Urea and Hydrocortisone
Medically reviewed by Drugs.com. Last updated on May 22, 2019.
(yoor EE a & hye droe KOR ti sone)
- Hydrocortisone and Urea
Excipient information presented when available (limited, particularly for generics); consult specific product labeling. [DSC] = Discontinued product
U-Cort: Urea 10% and hydrocortisone acetate 1% (28 g [DSC])
Brand Names: U.S.
- U-Cort [DSC]
- Corticosteroid, Topical
See individual agents.
Use: Labeled Indications
Inflammation of corticosteroid-responsive dermatoses
Hypersensitivity to urea, hydrocortisone, or any components of the formulation
Steroid-responsive dermatoses: Topical: Apply thin film and rub in well 2-4 times/day. Therapy should be discontinued when control is achieved; if no improvement is seen, reassessment of diagnosis may be necessary.
Refer to adult dosing.
Refer to adult dosing.
Occlusive dressings may be used during treatment of psoriasis or recalcitrant conditions; discontinue use of occlusive dressings if infection develops.
Aldesleukin: Corticosteroids may diminish the antineoplastic effect of Aldesleukin. Avoid combination
Calcipotriene: Hydrocortisone (Topical) may diminish the therapeutic effect of Calcipotriene. Management: Monitor for reduced calcipotriene efficacy if combined with hydrocortisone valerate. Consider separating the administration of these agents by 10 to 12 hours to minimize the risk of this potential interaction. Monitor therapy
Corticorelin: Corticosteroids may diminish the therapeutic effect of Corticorelin. Specifically, the plasma ACTH response to corticorelin may be blunted by recent or current corticosteroid therapy. Monitor therapy
Deferasirox: Corticosteroids may enhance the adverse/toxic effect of Deferasirox. Specifically, the risk for GI ulceration/irritation or GI bleeding may be increased. Monitor therapy
Hyaluronidase: Corticosteroids may diminish the therapeutic effect of Hyaluronidase. Management: Patients receiving corticosteroids (particularly at larger doses) may not experience the desired clinical response to standard doses of hyaluronidase. Larger doses of hyaluronidase may be required. Consider therapy modification
Ritodrine: Corticosteroids may enhance the adverse/toxic effect of Ritodrine. Monitor therapy
Concerns related to adverse effects:
• Adrenal suppression: Systemic absorption of topical corticosteroids may cause hypercortisolism or suppression of hypothalamic-pituitary-adrenal (HPA) axis, particularly in younger children or in patients receiving high doses for prolonged periods. HPA axis suppression may lead to adrenal crisis.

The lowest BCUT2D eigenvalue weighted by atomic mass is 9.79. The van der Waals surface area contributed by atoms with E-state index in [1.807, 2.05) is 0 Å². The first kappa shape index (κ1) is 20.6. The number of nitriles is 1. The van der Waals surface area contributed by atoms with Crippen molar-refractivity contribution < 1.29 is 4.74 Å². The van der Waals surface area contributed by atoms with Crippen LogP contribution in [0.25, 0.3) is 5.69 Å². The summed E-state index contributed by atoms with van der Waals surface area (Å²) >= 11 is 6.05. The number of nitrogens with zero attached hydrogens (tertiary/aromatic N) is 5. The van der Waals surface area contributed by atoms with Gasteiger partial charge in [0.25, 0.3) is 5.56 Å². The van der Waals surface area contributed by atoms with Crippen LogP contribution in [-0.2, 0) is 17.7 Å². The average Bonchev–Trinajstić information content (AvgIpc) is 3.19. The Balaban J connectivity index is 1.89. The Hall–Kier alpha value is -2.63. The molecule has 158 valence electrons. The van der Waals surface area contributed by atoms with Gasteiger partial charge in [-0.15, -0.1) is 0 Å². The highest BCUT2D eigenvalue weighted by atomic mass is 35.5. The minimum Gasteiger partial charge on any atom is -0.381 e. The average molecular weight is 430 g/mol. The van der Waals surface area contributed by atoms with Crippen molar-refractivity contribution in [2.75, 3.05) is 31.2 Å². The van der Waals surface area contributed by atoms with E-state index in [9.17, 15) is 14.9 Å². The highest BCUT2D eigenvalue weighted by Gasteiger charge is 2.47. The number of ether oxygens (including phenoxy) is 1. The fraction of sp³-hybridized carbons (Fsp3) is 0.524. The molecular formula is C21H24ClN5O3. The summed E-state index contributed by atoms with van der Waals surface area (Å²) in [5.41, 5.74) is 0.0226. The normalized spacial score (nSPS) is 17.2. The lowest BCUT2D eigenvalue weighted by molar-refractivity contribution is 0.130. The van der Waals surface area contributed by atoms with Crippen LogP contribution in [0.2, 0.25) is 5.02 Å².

• Immunosuppression: Prolonged use may result in fungal or bacterial superinfection; discontinue if dermatological infection persists despite appropriate antimicrobial therapy.
• Sensitization: Topical use has been associated with local sensitization (redness, irritation); discontinue if sensitization is noted.
• Systemic effects: Topical corticosteroids may be absorbed percutaneously. Absorption of topical corticosteroids may cause manifestations of Cushing's syndrome, hyperglycemia, or glycosuria. Absorption is increased by the use of occlusive dressings, application to denuded skin, or application to large surface areas.
• Pediatric: Children may absorb proportionally larger amounts of corticosteroids after topical application and may be more prone to systemic effects. HPA axis suppression, intracranial hypertension, and Cushing's syndrome have been reported in children receiving topical corticosteroids. Prolonged use may affect growth velocity; growth should be routinely monitored in pediatric patients.
Dosage form specific issues:
• Sulfite: May contain sodium metabisulfate; use caution in patients with sulfite allergy.
Pregnancy Risk Factor
Teratogenic effects have been observed in animals administered potent topical corticosteroids. Topical products are not recommended for extensive use, in large quantities, or for long periods of time in pregnant women.
• Discuss specific use of drug and side effects with patient as it relates to treatment. (HCAHPS: During this hospital stay, were you given any medicine that you had not taken before? Before giving you any new medicine, how often did hospital staff tell you what the medicine was for? How often did hospital staff describe possible side effects in a way you could understand?)
• Patient may experience dry skin, itching, or burning. Have patient report immediately to prescriber signs of high blood sugar (confusion, fatigue, increased thirst, increased hunger, polyuria, flushing, fast breathing, or breath that smells like fruit), signs of adrenal gland problems (severe nausea, vomiting, severe dizziness, passing out, muscle weakness, severe fatigue, mood changes, lack of appetite, or weight loss), signs of Cushings disease (weight gain in upper back or abdomen, moon face, severe headache, or slow healing), signs of skin changes (acne, stretch marks, slow healing, or hair growth), signs of skin infection, skin breakdown, or severe skin irritation (HCAHPS).
• Educate patient about signs of a significant reaction (eg, wheezing; chest tightness; fever; itching; bad cough; blue skin color; seizures; or swelling of face, lips, tongue, or throat). Note: This is not a comprehensive list of all side effects. Patient should consult prescriber for additional questions.
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